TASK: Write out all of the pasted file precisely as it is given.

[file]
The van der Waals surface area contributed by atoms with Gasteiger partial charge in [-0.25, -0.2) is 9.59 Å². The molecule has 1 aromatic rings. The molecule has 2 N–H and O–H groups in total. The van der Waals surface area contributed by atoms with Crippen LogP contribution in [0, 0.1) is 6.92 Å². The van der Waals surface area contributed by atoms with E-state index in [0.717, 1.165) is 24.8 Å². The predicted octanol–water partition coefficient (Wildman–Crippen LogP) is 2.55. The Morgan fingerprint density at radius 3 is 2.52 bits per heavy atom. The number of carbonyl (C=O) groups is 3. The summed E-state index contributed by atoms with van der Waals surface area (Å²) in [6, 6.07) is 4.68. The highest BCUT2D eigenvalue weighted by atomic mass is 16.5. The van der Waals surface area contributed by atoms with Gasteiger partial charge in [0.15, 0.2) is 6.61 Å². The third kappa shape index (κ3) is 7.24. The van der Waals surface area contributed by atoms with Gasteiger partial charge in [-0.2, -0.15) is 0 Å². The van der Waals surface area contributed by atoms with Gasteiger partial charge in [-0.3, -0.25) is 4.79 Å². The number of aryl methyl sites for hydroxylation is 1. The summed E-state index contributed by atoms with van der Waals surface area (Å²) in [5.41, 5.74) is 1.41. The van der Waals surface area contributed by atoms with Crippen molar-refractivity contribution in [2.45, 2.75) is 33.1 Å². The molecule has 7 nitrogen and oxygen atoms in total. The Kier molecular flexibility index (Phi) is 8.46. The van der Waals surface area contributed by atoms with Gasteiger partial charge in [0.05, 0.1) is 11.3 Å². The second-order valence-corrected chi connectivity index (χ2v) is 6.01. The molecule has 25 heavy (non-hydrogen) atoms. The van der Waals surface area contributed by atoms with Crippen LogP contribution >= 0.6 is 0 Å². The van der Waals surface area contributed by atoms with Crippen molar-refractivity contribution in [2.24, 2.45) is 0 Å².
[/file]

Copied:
The van der Waals surface area contributed by atoms with Gasteiger partial charge in [-0.25, -0.2) is 9.59 Å². The molecule has 1 aromatic rings. The molecule has 2 N–H and O–H groups in total. The van der Waals surface area contributed by atoms with Crippen LogP contribution in [0, 0.1) is 6.92 Å². The van der Waals surface area contributed by atoms with E-state index in [0.717, 1.165) is 24.8 Å². The predicted octanol–water partition coefficient (Wildman–Crippen LogP) is 2.55. The Morgan fingerprint density at radius 3 is 2.52 bits per heavy atom. The number of carbonyl (C=O) groups is 3. The summed E-state index contributed by atoms with van der Waals surface area (Å²) in [6, 6.07) is 4.68. The highest BCUT2D eigenvalue weighted by atomic mass is 16.5. The van der Waals surface area contributed by atoms with Gasteiger partial charge in [0.15, 0.2) is 6.61 Å². The third kappa shape index (κ3) is 7.24. The van der Waals surface area contributed by atoms with Gasteiger partial charge in [-0.2, -0.15) is 0 Å². The van der Waals surface area contributed by atoms with Gasteiger partial charge in [-0.3, -0.25) is 4.79 Å². The number of aryl methyl sites for hydroxylation is 1. The summed E-state index contributed by atoms with van der Waals surface area (Å²) in [5.41, 5.74) is 1.41. The van der Waals surface area contributed by atoms with Crippen molar-refractivity contribution in [2.45, 2.75) is 33.1 Å². The molecule has 7 nitrogen and oxygen atoms in total. The Kier molecular flexibility index (Phi) is 8.46. The van der Waals surface area contributed by atoms with Gasteiger partial charge in [0.05, 0.1) is 11.3 Å². The second-order valence-corrected chi connectivity index (χ2v) is 6.01. The molecule has 25 heavy (non-hydrogen) atoms. The van der Waals surface area contributed by atoms with Crippen LogP contribution >= 0.6 is 0 Å². The van der Waals surface area contributed by atoms with Crippen molar-refractivity contribution in [2.24, 2.45) is 0 Å².